II. The SVPA

         In order to commit an individual to the custody of the Department of Mental Health as a sexually violent predator, the State is required to prove-with clear and convincing evidence- that the individual "(1) has committed a sexually violent offense; (2) suffers from a mental abnormality; and (3) this mental abnormality 'makes the person more likely than not to engage in predatory acts of violence if not confined in a secure facility.'" Kirk, 520 S.W.3d at 448-49 (quoting § 632.480(5)).

          III. Factual and Procedural Background

         Around the age of 15, J.D.B. began to realize he "was interested in" younger children. Around this time, he began to use "general pornography." He continued using "general pornography" exclusively until he became 19, at which time, the content's stimulating effects had greatly diminished. In response, "he moved on to more deviant pornography, which included exposure to child pornography." Several years later, "in the neighborhood of about 2002 or [2003], " he began living with his sister, her partner, and her partner's daughter ("K.W."). K.W. was five years old when J.D.B. began having sexual contact with her. Dr. Rick Scott, a licensed psychologist, described how the sexual contact escalated:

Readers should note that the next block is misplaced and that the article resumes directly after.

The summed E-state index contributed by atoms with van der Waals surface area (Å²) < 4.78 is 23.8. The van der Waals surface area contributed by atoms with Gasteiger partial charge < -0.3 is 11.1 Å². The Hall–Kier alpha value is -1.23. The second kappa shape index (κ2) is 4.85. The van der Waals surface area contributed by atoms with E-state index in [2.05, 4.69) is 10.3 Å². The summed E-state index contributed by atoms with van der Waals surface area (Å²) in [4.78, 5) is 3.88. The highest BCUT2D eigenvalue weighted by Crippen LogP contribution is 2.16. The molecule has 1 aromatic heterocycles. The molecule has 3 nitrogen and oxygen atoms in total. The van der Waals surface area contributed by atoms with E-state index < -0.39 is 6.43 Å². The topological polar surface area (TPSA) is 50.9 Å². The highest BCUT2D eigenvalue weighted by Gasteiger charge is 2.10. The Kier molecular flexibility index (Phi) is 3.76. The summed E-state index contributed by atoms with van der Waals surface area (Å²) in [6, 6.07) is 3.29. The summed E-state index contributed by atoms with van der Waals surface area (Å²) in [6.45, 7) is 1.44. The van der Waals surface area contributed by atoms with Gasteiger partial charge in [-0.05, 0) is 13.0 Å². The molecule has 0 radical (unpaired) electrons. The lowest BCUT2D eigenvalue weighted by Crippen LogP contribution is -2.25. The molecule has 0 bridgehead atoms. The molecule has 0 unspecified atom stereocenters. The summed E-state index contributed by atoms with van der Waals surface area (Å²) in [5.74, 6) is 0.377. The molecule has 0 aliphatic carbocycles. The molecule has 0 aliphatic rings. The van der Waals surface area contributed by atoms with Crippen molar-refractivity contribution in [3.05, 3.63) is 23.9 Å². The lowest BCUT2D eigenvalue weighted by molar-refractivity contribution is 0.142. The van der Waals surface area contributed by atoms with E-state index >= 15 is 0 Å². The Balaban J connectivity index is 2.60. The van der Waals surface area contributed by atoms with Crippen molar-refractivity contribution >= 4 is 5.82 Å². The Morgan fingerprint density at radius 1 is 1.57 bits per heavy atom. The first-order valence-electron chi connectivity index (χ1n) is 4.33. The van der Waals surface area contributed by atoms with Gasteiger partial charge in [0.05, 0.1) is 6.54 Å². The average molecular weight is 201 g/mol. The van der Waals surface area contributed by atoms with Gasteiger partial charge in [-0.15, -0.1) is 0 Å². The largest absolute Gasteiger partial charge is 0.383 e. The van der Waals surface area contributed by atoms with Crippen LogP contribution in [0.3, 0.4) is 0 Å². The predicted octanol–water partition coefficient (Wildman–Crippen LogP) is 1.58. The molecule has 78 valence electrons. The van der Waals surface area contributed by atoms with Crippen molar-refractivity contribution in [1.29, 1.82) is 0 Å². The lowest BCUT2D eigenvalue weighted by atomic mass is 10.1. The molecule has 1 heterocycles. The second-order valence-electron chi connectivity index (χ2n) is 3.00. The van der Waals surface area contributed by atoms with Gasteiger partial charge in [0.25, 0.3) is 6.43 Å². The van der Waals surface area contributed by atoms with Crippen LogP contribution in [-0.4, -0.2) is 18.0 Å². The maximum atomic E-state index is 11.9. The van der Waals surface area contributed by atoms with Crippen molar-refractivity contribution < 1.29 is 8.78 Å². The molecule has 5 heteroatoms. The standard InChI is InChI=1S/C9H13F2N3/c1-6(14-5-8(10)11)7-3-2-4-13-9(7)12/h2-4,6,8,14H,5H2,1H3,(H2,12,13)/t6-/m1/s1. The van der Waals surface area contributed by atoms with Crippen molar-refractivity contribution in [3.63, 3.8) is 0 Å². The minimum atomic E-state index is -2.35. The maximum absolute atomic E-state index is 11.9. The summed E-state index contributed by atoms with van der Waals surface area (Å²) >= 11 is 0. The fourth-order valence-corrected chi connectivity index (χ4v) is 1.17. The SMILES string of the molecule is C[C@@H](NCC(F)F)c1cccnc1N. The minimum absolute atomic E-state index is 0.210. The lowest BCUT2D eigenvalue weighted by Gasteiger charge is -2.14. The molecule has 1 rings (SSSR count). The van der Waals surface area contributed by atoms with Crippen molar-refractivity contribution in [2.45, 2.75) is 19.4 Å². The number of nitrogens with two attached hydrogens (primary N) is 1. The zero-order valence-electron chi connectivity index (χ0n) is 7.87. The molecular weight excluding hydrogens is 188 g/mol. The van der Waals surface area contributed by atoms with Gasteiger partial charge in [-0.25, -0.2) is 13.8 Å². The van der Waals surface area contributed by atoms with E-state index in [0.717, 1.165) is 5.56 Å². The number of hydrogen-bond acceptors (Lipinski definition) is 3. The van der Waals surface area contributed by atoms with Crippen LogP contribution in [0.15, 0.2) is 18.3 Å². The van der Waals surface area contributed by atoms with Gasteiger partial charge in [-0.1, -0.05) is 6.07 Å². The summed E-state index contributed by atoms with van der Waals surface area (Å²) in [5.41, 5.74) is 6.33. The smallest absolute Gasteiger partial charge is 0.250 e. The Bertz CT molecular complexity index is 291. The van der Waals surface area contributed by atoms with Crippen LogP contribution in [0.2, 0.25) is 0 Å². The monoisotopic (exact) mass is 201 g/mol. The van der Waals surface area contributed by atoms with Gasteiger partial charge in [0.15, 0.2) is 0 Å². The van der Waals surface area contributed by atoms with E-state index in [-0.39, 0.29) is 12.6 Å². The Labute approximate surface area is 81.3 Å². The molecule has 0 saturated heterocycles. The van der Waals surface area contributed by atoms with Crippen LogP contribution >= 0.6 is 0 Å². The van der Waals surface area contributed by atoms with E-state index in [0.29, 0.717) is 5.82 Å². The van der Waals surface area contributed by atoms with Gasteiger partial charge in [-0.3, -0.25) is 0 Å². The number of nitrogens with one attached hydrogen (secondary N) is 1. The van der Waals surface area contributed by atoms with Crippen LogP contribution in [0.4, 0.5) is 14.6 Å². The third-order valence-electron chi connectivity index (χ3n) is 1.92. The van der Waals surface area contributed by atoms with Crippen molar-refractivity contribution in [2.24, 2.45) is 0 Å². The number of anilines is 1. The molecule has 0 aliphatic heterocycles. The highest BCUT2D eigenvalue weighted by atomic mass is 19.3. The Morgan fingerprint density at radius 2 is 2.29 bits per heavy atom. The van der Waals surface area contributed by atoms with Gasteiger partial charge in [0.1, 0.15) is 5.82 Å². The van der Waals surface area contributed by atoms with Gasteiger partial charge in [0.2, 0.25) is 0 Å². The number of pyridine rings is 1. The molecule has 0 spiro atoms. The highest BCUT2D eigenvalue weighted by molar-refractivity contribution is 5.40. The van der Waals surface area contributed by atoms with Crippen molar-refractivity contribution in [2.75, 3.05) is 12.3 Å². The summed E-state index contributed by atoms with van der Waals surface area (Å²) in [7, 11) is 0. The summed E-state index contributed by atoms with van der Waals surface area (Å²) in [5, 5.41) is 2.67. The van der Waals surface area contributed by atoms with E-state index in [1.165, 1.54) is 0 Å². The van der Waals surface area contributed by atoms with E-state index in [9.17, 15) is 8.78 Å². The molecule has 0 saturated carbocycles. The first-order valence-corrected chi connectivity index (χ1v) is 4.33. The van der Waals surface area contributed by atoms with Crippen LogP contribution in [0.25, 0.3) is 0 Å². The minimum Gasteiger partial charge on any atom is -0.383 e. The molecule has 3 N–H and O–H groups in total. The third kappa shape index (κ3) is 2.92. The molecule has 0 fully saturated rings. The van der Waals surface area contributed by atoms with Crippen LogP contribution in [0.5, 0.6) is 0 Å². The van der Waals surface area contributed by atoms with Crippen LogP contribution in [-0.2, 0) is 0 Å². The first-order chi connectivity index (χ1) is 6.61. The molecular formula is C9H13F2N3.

It progressed over two and a half years of putting his finger inside her vagina, having her kiss him, or he would kiss her. Having her masturbate him with her hand, and on one occasion, making her perform oral sex on him. This went on on a very regular basis, two to three times per week, when he was in the home…he was routinely sexually abusing her…until around 2005 when he was arrested for possession of child pornography and removed from the home.